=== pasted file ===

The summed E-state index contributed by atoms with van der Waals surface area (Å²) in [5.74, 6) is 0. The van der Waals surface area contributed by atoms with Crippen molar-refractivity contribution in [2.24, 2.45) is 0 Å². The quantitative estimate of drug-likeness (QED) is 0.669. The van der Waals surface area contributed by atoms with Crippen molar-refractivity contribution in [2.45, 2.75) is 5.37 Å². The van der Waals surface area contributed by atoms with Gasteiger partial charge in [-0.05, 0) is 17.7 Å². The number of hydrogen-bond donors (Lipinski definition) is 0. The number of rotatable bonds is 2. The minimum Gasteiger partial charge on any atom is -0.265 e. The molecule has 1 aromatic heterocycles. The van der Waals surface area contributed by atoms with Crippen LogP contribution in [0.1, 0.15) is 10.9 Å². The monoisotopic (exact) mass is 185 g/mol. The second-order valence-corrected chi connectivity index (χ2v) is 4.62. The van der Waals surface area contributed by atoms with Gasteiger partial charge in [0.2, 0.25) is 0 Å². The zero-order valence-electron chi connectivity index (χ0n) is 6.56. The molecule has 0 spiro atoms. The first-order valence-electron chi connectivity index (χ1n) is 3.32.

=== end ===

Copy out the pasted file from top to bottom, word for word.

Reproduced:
The summed E-state index contributed by atoms with van der Waals surface area (Å²) in [5.74, 6) is 0. The van der Waals surface area contributed by atoms with Crippen molar-refractivity contribution in [2.24, 2.45) is 0 Å². The quantitative estimate of drug-likeness (QED) is 0.669. The van der Waals surface area contributed by atoms with Crippen molar-refractivity contribution in [2.45, 2.75) is 5.37 Å². The van der Waals surface area contributed by atoms with Gasteiger partial charge in [-0.05, 0) is 17.7 Å². The number of hydrogen-bond donors (Lipinski definition) is 0. The number of rotatable bonds is 2. The minimum Gasteiger partial charge on any atom is -0.265 e. The molecule has 1 aromatic heterocycles. The van der Waals surface area contributed by atoms with Crippen LogP contribution in [0.1, 0.15) is 10.9 Å². The monoisotopic (exact) mass is 185 g/mol. The second-order valence-corrected chi connectivity index (χ2v) is 4.62. The van der Waals surface area contributed by atoms with Gasteiger partial charge in [0.2, 0.25) is 0 Å². The zero-order valence-electron chi connectivity index (χ0n) is 6.56. The molecule has 0 spiro atoms. The first-order valence-electron chi connectivity index (χ1n) is 3.32.